For weeks on end, it seemed like the only requests coming from ambulance drivers were for escorting COVID-19 patients to hospitals or isolation centers. The group still receives those requests, but only a fraction compared with what it saw at the end of last year.
Still, fears are growing of another wave in Indonesia, with the arrival of the infectious Delta variant, first detected in India, and the return of millions of people who had traveled across the country to celebrate the Hari Raya Aidilfitri festival, marking the end of dawn-to-dusk fasting for Ramadan.
“The difference from last year,” said Dwiantoro, “is now, when drivers see ambulance workers wearing PPE, they will pull over, because they know COVID is a dangerous disease.”
The IEA is now a formal organization with 123 branches and more than 1,000 volunteers nationwide. It raises funds through donations, membership dues and the sale of T-shirts and other merchandise. Volunteers receive training in safety and basic lifesaving skills and coordinate with groups like the Indonesian Red Cross Society.
Motorists today are less surprised to see the volunteers, who are recognizable by their red-and-black motorcycle jackets decorated with patches. Among them now are Dwiantoro’s girlfriend and his older brother, whom he recently persuaded to volunteer. The three are inseparable, playing soccer or exploring Java’s volcanic landscape on long-distance motorbike rides.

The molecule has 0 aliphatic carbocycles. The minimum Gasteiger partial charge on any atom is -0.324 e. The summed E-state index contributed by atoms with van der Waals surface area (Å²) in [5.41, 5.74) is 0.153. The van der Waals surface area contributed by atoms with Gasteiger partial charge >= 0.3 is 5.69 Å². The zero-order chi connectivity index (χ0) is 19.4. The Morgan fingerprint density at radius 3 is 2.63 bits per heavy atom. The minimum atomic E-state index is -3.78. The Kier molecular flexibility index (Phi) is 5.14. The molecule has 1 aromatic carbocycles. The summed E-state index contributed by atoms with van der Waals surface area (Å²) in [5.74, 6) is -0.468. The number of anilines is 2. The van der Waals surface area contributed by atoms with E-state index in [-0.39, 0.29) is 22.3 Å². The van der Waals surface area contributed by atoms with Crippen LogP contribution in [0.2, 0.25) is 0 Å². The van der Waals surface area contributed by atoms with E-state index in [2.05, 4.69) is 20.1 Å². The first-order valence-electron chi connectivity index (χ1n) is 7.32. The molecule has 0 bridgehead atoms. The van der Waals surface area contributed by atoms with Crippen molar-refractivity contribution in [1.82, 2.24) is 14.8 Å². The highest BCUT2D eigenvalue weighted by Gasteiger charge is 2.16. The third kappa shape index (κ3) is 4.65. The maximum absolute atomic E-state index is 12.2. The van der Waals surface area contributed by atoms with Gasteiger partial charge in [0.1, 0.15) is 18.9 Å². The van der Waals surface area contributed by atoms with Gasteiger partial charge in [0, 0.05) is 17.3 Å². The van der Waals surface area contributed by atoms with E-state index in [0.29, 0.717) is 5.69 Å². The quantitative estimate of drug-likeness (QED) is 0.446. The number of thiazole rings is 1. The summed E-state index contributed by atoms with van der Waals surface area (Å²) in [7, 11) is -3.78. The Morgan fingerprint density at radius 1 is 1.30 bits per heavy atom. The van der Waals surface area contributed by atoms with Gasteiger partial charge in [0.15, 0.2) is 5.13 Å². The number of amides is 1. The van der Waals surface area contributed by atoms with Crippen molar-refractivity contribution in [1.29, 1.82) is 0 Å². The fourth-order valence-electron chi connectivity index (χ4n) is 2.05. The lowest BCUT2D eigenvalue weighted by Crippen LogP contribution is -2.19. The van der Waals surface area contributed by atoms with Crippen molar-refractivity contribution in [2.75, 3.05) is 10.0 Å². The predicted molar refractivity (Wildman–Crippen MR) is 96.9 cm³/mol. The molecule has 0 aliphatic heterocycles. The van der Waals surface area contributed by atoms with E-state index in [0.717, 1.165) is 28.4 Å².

Dwiantoro said rival escort groups have formed, organized by volunteers who couldn’t meet the IEA’s requirements for road safety and vehicle ownership. He said one such group recently clashed with police officers who were escorting government officials. A clip of the confrontation was shared widely on WhatsApp.
Although that incident has brought unwanted attention to the volunteer work, Dwiantoro keeps at it everyday. It’s become his duty, a way a man can change things. He says the group’s skilled drivers have become even more essential during the country’s health crisis. With lockdowns lifted and traffic returning full-bore, Dwiantoro is preparing for countless more hours on the car-choked roads of Jakarta.
Times staff writer Pierson reported from Singapore and special correspondent Hutabarat from Jakarta.